Google has partnered with American Rivers to bring imagery of the Colorado River to Street View. Take a look at some of the beautiful scenery:
"For 6 million years, the Colorado River has flowed through the heart of the desert southwest, its waters slowly carving out a canyon so vast it can be seen from space—yet so remote it didn’t appear on early maps of the region," says Chris Williams, Senior Vice President of Conservation for American Rivers, in a guest post on the Google Maps blog. "It wasn’t until 1869, when John Wesley Powell led a small exploration party on a rafting trip, that the natural wonders of the Colorado River and the Grand Canyon came fully into view."
Part of the reason the new imagery exists is to raise awareness about the need for the river's restoration and protection.
"While you admire its grandeur, remember that the river is also at risk," writes Williams. "One of the United States’ most important resources, the Colorado River provides drinking water for 36 million people from Denver to Los Angeles, supports a $26 billion recreation industry, and irrigates nearly 4 million acres of land that grow 15 percent of our nation’s crops. But it’s also one of the most endangered, dammed, diverted and plumbed rivers in the world, thanks to a century of management policies and practices that have promoted the use of Colorado River water at an unsustainable rate. By the time it reaches the Gulf of California in Mexico, the river is barely a trickle—a ghost of its once magnificent self. You can see evidence of the river’s decline In Street View, like the high water mark (showing 1950s driftwood on top of the rock), or sedimentation along the river’s edge down by Lake Mead."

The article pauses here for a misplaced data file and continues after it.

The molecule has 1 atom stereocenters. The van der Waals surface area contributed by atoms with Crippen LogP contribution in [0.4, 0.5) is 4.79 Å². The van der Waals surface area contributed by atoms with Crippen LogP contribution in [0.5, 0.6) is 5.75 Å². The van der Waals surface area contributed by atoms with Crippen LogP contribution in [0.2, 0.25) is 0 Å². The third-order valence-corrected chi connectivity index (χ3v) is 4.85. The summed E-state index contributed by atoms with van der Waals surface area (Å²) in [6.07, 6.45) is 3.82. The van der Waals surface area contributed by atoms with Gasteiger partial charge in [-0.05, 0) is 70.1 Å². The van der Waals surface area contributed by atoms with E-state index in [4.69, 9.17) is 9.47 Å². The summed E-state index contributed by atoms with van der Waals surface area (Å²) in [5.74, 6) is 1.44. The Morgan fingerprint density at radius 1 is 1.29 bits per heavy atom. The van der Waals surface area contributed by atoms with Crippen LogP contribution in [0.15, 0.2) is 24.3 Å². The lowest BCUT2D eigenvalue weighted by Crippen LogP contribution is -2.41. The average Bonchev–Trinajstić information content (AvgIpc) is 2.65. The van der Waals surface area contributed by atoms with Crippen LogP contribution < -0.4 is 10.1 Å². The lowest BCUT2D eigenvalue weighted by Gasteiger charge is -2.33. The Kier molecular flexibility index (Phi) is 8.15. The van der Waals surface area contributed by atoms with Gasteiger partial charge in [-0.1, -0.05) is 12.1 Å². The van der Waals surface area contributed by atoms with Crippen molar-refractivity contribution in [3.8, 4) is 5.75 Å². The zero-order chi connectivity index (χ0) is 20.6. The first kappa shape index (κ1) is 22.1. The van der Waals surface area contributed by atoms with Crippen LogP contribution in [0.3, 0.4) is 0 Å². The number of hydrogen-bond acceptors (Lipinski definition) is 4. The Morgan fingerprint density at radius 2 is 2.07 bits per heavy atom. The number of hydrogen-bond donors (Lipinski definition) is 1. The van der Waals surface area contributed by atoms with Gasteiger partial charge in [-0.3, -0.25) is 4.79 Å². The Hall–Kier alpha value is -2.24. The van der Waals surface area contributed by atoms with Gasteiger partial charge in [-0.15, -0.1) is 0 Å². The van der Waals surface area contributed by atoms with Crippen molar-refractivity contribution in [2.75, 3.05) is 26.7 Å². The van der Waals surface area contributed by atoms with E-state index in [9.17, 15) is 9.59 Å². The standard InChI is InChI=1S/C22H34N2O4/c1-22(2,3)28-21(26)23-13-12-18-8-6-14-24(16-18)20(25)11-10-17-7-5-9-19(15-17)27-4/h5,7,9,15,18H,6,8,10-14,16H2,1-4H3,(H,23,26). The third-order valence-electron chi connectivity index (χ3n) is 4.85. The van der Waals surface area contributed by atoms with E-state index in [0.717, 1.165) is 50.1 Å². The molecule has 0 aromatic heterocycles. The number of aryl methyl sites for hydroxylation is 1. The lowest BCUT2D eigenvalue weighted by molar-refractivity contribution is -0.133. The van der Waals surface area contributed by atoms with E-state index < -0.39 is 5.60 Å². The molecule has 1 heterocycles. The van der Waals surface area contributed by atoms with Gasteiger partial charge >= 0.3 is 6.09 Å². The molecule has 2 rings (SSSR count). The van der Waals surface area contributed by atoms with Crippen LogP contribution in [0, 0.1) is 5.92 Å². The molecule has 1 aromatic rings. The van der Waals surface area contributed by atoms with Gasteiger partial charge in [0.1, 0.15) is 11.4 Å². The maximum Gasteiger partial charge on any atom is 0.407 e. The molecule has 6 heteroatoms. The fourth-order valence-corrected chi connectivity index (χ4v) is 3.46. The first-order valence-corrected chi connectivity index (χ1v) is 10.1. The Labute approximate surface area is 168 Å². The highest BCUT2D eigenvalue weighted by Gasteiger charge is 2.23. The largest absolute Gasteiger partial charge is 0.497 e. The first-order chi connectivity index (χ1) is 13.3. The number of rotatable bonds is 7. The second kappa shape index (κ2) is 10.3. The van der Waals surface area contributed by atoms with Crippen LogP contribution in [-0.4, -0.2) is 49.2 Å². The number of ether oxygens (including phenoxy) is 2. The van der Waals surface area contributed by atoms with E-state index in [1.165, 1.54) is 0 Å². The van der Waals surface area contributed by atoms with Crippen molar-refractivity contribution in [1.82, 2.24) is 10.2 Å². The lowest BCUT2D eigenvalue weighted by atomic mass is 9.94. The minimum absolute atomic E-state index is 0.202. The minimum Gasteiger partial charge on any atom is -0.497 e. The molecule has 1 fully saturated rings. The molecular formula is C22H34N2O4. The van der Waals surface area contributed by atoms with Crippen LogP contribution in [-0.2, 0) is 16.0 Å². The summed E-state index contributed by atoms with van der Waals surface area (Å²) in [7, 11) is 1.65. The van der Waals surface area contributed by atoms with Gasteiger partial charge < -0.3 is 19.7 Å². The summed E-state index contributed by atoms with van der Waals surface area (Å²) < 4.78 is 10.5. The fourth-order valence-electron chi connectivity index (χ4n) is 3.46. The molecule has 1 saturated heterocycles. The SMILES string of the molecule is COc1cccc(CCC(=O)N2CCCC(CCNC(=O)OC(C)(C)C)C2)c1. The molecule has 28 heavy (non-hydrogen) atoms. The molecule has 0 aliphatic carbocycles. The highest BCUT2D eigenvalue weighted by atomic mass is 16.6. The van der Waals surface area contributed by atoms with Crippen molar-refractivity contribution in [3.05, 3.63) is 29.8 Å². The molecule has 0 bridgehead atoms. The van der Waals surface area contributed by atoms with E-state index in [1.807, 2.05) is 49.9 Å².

In terms of simply adding to the beautiful imagery that Google has amassed for Street View, this will go nicely with the Grand Canyon imagery it released last year as the result of an early Trekker outing.
Images via Google